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Multiple plexiform schwannomas in the plantar aspect of the foot: case report and literature review

  • Xiao-na Li1,
  • Jian-ling Cui1,
  • Seemon Petrus Christopasak1,
  • Abhinav Kumar1 and
  • Zhi-gang Peng1Email author
BMC Musculoskeletal Disorders201415:342

https://doi.org/10.1186/1471-2474-15-342

Received: 5 June 2014

Accepted: 6 October 2014

Published: 11 October 2014

Abstract

Background

Plexiform schwannoma (PS) is a rare, peripheral nerve sheath tumor arranged in a plexiform pattern.

Case presentation

We report an unusual case of a 19-year-old woman, who complained of pain in the plantar aspect of the left foot. Magnetic resonance image (MRI) demonstrates three solitary nodules of varying sizes in the deep soft tissue of the plantar aspect of the foot that are homogeneously isointense to skeletal muscle on T1-weighted images and hyperintense on T2-weighted fat-suppressed images, especially the rim of the lesion. Subsequent pathological examination confirmed the diagnosis of PS.

Conclusion

MRI characteristic plays an important role in detecting this rare lesion. A review of the literature on PS is also presented.

Keywords

Plexiform schwannoma Neurofibromatosis Magnetic resonance imaging

Background

Schwannoma is a benign, peripheral nerve sheath tumor, occurring commonly in the persons of 20–50 years old [1], and manifests about 5% of benign soft-tissue neoplasm [2]. Schwannomas usually involve in head, neck, flexor surfaces of extremities and nerves [2, 3]. Plexiform schwannoma (PS) is a rare distinctive variant, accounting for 2-5% of all schwannomas [46]. It frequently affects patients aged 30–40 years with no sex predilection, and occurs commonly in the dermis and subcutis with a predilection for head and neck [7]. Up to now only 11 cases located to the foot have been reported and published in English medical literature [811]. Multiple PSs in the plantar aspect of the foot are very rare. The diagnosis of PS mainly depends on histopathologic and immunohistochemical features. The MR imaging features of PS, however, were described only partially by some case reports [12]. If the imaging features can be recognized, it would be the helpful for preoperative diagnosis. The current paper aims to demonstrate distinct imaging features of PS in the plantar aspect of the foot which may be vital to facilitate the diagnosis process in the future and to give a short literature review.

Case presentation

A 19-year-old woman complained of pain in the plantar aspect of the foot for eighteen months. The pain was moderate and tolerable in the initial stage, and often worse at night, and even much worse with compression and low temperature. The patient visited the department of radiology due to aggravation of the local pain for the last four months. Physical examination revealed three prominent soft tissue nodules with swelling and tenderness, in the plantar aspect of the left foot, but without adhesion to the surrounding tissue. Neurological examination showed numbness in the medial aspect of the distal plantar aspect of the left foot. The movement and strength of both toes and foot were normal. The patient denied any history of trauma. The family history of neurofibromatosis type 2 (NF-2) was also negative.The MRI examination was performed to characterize the nodules detected during physical examination. On MR imaging, a linear nodular distribution of the lesions, located in the mid part of the plantar aspect of the left foot was observed (Figures 1 and 2). The lesions were homogeneously isointense to skeletal muscle on T1-weighted images (Figure 1A) and hyperintense on T2-weighted fat-suppressed images (Figures 1B, 2 and 3). No evident cystic degeneration was observed on all the MR images. The rim of the lesion appeared as hyperintensity on T2-weighted fat-suppressed images (Figure 2A). A small extension of high signal arising from the lateral aspect of the lesion seemed like a mouse-tail (Figure 2B). Two of three nodules were located in the flexor digitorum brevis below the plantar aponeurosis (Figures 2A and 3) and one nodule was in the superficial fascia of the third metatarsophalangeal joint (Figure 2B). These nodules were not scattered and they had a peculiar linear distribution originating from the branches of the common plantar digital nerves. No invasion of the surrounding tissue was observed. Based on the clinical and imaging findings, they were initially thought to be glomus tumor, neurofibroma or schwannoma. Multiple PSs were suspected and surgical excision was recommended.During the operation, there were three round nodules located in the subcutaneous tissue, between the skin and deep fascia, with the sizes of 0.5 × 0.5 × 0.8 cm, 0.7 × 1.0 × 1.2 cm and 1.0 × 1.1 × 1.5 cm, respectively. The nodules were elastic and movable. These nodules were not well demarcated from surrounding peripheral nerve tissue. Intraoperative frozen sections of the nodules were performed and the examination indicated PS. Therefore excision of the lesions was performed. Histopathological examination with the use of the hematoxylin-eosin staining demonstrated that the specimen was composed of uniform spindle cells. Characteristic cellular Antoni-A areas with nuclear palisading and Verocay bodies were observed (Figure 4A). The tumor cells stained positive for S-100 protein and exhibited strong immunoreactivity for S-100 protein (Figure 4B). The pathological findings give the diagnosis of PS in the plantar aspect of the foot.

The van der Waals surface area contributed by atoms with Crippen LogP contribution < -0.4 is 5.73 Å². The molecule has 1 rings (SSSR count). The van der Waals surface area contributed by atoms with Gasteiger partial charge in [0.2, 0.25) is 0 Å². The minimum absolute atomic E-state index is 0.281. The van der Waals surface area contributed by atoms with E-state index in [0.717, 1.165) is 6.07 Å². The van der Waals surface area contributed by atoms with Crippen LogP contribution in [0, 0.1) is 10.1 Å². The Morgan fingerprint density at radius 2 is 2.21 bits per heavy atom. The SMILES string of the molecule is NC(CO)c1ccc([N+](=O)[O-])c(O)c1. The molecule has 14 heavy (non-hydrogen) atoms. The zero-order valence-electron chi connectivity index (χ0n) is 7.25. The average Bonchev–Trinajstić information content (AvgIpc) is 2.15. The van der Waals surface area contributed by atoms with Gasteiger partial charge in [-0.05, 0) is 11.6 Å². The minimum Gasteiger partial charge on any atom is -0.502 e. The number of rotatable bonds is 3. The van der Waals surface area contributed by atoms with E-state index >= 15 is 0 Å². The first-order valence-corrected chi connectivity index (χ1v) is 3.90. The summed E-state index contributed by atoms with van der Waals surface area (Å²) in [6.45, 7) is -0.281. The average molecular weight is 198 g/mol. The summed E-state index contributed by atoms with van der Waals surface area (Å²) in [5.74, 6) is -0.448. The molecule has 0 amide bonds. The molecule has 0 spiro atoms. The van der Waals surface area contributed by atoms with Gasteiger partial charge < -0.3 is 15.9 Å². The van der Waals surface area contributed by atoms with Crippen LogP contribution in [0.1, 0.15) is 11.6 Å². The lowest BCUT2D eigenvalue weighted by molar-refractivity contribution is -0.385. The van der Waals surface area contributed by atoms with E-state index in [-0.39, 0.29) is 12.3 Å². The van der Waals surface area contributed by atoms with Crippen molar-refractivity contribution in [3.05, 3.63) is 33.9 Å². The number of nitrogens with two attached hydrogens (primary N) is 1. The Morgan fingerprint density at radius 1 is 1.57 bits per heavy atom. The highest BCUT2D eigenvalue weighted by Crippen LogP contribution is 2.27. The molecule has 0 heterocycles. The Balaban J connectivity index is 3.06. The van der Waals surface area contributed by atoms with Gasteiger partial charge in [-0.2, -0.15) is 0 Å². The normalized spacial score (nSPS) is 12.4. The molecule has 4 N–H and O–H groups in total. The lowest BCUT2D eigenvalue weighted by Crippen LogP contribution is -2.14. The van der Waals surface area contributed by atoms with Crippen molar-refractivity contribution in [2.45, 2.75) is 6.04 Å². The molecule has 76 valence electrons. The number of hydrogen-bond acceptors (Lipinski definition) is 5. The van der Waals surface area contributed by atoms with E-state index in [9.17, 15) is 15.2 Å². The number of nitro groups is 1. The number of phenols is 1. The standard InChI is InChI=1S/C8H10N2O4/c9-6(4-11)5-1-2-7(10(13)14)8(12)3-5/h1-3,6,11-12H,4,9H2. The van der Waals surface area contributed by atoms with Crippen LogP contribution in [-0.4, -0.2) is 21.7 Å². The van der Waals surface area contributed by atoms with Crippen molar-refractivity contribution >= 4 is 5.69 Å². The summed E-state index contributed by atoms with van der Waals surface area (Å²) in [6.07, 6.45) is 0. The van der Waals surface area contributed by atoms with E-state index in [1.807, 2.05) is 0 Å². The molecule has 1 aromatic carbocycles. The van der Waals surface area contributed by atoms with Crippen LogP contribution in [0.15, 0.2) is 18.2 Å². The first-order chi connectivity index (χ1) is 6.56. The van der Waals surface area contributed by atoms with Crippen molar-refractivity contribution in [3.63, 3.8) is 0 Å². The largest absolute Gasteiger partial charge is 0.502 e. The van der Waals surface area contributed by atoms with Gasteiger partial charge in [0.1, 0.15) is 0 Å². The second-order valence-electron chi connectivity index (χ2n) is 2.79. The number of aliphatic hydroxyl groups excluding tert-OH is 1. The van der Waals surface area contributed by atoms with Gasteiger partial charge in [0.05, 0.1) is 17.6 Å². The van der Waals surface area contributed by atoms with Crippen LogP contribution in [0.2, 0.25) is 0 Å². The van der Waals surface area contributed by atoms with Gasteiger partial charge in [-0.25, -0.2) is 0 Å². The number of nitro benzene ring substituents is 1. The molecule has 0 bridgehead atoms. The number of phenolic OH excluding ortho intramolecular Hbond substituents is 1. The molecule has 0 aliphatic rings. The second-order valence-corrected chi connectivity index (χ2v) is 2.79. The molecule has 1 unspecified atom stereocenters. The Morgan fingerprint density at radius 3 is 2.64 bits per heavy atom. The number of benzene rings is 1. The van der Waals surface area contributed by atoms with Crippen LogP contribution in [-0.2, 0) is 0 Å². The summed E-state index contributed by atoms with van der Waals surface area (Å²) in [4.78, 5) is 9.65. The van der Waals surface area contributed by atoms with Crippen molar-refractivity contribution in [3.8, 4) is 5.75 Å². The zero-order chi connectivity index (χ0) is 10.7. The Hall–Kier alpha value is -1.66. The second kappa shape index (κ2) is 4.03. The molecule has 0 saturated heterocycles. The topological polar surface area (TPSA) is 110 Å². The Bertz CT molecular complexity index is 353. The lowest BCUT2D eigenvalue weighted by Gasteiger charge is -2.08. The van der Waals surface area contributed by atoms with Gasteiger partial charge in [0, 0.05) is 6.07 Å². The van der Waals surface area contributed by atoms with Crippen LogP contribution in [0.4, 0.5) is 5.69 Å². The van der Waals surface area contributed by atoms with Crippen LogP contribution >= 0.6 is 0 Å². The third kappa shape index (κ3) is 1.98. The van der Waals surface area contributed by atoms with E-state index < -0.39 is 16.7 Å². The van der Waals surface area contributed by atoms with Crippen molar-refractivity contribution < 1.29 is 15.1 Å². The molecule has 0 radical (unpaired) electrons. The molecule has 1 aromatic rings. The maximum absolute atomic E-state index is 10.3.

Figure 1

Coronal MR images showing linear round lesions. (A): T1-weighted fast-spin echo image (TR/TE: 512/11) shows the lesions with homogeneous isointensity to skeletal muscle (arrows). (B): T2-weighted multi echo data image combination sequence (TR/TE: 865/23) demonstrates three prominent nodules of high intensity signal (arrows).

Figure 2

Sagittal T2 fast spin-echo-weighted fat-suppressed image (TR/TE: 3000/40, TI: 150) shows nodules localized in the plantar aspect of the foot. (A): The rim of the tumor shows hyperintense signal in comparison with inside of the tumor (arrow). (B): The surrounding nerve seems like a mouse-tail (arrow).

Figure 3

Axial short T2 turbo inversion recovery (STIR) image (TR/TE: 4500/26, TI: 130) shows the nodule located in flexor digitorum brevis below the plantar aponeurosis with high signal (arrow).

Figure 4

Photomicrograph of the tumor. (A): Microscopic specimen of the lesion shows long spindle-shaped tumor cells and nuclei palisading with multiple fascicles (Hematoxylin-eosin, H & E, original magnification × 200). (B): The tumor cells stain positive for S-100 protein and exhibit strong immunoreactivity for S-100 protein (Original magnification × 200).